Malocclusion and Orthodontics

Malocclusion means the teeth are not aligned properly or having crowded, protruding, crooked teeth or a ‘poor bite’. Bite refers to the way the upper and lower teeth line up as a result of mismatched teeth and the jaw.

Orthodontics and wearing braces.

People are more aware these days of how their teeth look and that straightening the teeth with braces makes them look good. Orthodontics and wearing braces are not just about the appearance of your teeth. There are also other important reasons for braces, including crooked teeth are more difficult to clean, a bad bite can lead to grinding and toothwear and malocclusion.


What is Malocclusion?

Malocclusion can affect a person’s appearance, speech and/or ability to eat. It can also lead to gums problems, periodontal disease, severe headaches and even sleep disorders. It can also cause temporomandibular joint dysfunction (known as TMJ). You can read a Policy Satatement from the FDI World Dental Federation on 'Malocclusion in Orthodontics and Oral Health'.



  • Malocclusion is often present at birth and can manifest as space between the teeth, irregular jaw or mouth size, or even a cleft palate.
  • Habits such as thumb sucking and tongue thrusting.
  • Tooth trauma from an accident/sports injury.
  • Early loss of teeth from oral disease.
  • Medical conditions such as enlarged tonsils and adenoids that lead to mouth breathing.

It is usually discovered during a routine dental examination, it may be symptomless, so you may not be aware of it, but it can also cause pain from increased stress on the teeth or jaw. Your dentist may take photographs and X-rays of the face and mouth and take an impression of your teeth.

Malocclusion is usually treated by an orthodontist who specialises in correcting such problems - braces are the most commonly used remedy. 


Who can get braces?

Getting braces as either a teenager or adult can greatly improve your oral health, it reduces the risk for tooth decay and gum disease, this is because straighter teeth are easier to clean and look after. Orthodontics is a very personal treatment that is individually tailored for each patient. Sometimes its best to start braces is in the pre-teen years (or earlier), and in others, it’s best to wait until all the permanent teeth have come through or at the end of the teenage years when all the growth is finished. Your dentist will recommend what is best.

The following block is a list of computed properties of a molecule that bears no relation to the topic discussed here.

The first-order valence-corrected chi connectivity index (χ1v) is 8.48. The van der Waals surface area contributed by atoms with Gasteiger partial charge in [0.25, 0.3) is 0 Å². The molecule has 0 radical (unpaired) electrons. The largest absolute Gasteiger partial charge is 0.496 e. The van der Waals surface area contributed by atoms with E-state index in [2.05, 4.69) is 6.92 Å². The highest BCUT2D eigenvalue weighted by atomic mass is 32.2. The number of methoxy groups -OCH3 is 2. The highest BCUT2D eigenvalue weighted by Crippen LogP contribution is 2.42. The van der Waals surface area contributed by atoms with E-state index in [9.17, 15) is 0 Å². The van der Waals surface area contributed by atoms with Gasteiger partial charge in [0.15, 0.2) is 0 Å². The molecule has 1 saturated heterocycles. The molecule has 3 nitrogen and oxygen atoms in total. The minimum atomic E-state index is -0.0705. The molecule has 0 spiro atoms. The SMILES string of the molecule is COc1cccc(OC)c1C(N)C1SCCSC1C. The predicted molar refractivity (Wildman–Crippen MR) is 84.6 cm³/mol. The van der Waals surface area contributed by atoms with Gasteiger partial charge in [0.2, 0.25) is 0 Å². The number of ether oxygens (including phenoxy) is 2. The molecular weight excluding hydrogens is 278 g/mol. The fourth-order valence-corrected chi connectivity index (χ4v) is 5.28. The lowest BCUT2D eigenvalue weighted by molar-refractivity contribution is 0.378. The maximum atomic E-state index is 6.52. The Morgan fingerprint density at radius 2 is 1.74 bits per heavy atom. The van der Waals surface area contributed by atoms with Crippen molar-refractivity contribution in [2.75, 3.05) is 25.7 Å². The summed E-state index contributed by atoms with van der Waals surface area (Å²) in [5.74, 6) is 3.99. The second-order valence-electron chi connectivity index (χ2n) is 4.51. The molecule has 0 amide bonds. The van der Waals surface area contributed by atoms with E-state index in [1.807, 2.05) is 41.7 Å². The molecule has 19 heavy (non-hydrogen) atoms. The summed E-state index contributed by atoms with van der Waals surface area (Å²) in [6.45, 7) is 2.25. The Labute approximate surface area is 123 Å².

Looking after your braces.

It is important to have a healthy diet and good oral hygiene when wearing braces, as food gets caught in them, which can cause a problem with your oral health. The Orthodontic Society of Ireland (OSI) recommends brushing your teeth 3 times a day when wearing braces, interdental brushing and to use a fluoride mouthwash between brushings. As with all toothbrushing it is important to brush for at least 2 minutes with a fluoride toothpaste (which helps to protect the teeth) and to spit out the toothpaste, do not rinse afterwards.

Brushing your teeth when you wear braces takes a little bit extra care. It is best to use a smal to medium sized toothbrush to clean your teeth. Brush both above and beneath the braces to make sure you get every surface of your tooth as well as your gumline (and the braces themselves). 

The Orthodontic Society of Ireland (OSI) recommends the following:

  • Brushing your teeth 3 times a day when wearing braces.
  • Interdental brushing.
  • Use a fluoride mouthwash between brushings.

You can also check our Teens section for a video on how to floss correctly when wearing braces. 

It is important to avoid certain foods which can damage your braces:

  • popcorn.
  • nuts.
  • ice.
  • hard and chewy sweets.
  • chunky chocolate.
  • pizza crust.
  • bagels and other hard rolls.

Also avoid chewing things that aren’t food (pens, zips, and buttons) as this can also damage braces.

Certain sports can be damaging to braces (as well as teeth and the rest of the mouth) so make sure to wear a mouthguard.


Where can I find further information about treatment?

The OSI has lots of other helpful information on its website, including patient advice, orthodontic treatments tips, HSE treatment, and tax relief on private treatment, as well as some practical advice on how to look after your braces.

The HSE provides free orthodontic treatment for children who have the most severe orthodontic problems. The criteria used to decide whether a child qualifies is based on an international grading system called the Index of Orthodontic Treatment Need.

HSE dental surgeons can advise on eligibility and refer you to the local HSE orthodontic unit for assessment if appropriate. The types of orthodontic problems that qualify under the guidelines include front teeth that are buried and fail to emerge, multiple missing teeth, very prominent front teeth or severe problems with the bite or jaw development.

For further information please see here

If you would like to avail of private orthodontic treatment here is a list of Private Orthodontists

Information on dental services is available from the citizens information website